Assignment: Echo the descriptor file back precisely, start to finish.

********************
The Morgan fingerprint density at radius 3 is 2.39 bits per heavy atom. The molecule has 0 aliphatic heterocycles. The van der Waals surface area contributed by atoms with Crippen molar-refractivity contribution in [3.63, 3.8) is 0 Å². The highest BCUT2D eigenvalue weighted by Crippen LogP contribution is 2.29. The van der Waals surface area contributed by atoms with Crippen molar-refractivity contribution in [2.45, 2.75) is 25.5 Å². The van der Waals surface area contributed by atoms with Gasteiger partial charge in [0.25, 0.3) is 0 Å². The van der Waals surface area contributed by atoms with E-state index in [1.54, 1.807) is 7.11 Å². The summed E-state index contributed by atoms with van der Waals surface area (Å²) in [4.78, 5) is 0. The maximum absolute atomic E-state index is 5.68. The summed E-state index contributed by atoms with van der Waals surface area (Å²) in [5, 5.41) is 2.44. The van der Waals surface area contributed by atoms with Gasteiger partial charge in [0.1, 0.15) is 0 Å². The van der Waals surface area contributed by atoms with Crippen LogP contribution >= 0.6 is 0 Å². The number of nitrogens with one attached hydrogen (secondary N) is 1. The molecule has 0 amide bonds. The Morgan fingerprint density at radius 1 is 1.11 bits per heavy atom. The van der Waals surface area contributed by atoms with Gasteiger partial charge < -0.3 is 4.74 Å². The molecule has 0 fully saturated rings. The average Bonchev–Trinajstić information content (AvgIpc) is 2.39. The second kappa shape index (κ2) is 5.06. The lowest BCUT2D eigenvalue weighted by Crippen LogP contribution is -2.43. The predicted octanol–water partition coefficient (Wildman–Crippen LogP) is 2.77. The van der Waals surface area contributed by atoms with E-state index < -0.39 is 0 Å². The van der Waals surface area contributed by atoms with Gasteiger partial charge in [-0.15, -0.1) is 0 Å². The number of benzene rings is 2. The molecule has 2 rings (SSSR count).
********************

The Morgan fingerprint density at radius 3 is 2.39 bits per heavy atom. The molecule has 0 aliphatic heterocycles. The van der Waals surface area contributed by atoms with Crippen molar-refractivity contribution in [3.63, 3.8) is 0 Å². The highest BCUT2D eigenvalue weighted by Crippen LogP contribution is 2.29. The van der Waals surface area contributed by atoms with Crippen molar-refractivity contribution in [2.45, 2.75) is 25.5 Å². The van der Waals surface area contributed by atoms with Gasteiger partial charge in [0.25, 0.3) is 0 Å². The van der Waals surface area contributed by atoms with E-state index in [1.54, 1.807) is 7.11 Å². The summed E-state index contributed by atoms with van der Waals surface area (Å²) in [4.78, 5) is 0. The maximum absolute atomic E-state index is 5.68. The summed E-state index contributed by atoms with van der Waals surface area (Å²) in [5, 5.41) is 2.44. The van der Waals surface area contributed by atoms with Gasteiger partial charge in [0.1, 0.15) is 0 Å². The van der Waals surface area contributed by atoms with Crippen LogP contribution >= 0.6 is 0 Å². The number of nitrogens with one attached hydrogen (secondary N) is 1. The molecule has 0 amide bonds. The Morgan fingerprint density at radius 1 is 1.11 bits per heavy atom. The van der Waals surface area contributed by atoms with Gasteiger partial charge < -0.3 is 4.74 Å². The molecule has 0 fully saturated rings. The average Bonchev–Trinajstić information content (AvgIpc) is 2.39. The second kappa shape index (κ2) is 5.06. The lowest BCUT2D eigenvalue weighted by Crippen LogP contribution is -2.43. The predicted octanol–water partition coefficient (Wildman–Crippen LogP) is 2.77. The van der Waals surface area contributed by atoms with E-state index < -0.39 is 0 Å². The van der Waals surface area contributed by atoms with Gasteiger partial charge in [-0.15, -0.1) is 0 Å². The number of benzene rings is 2. The molecule has 2 rings (SSSR count).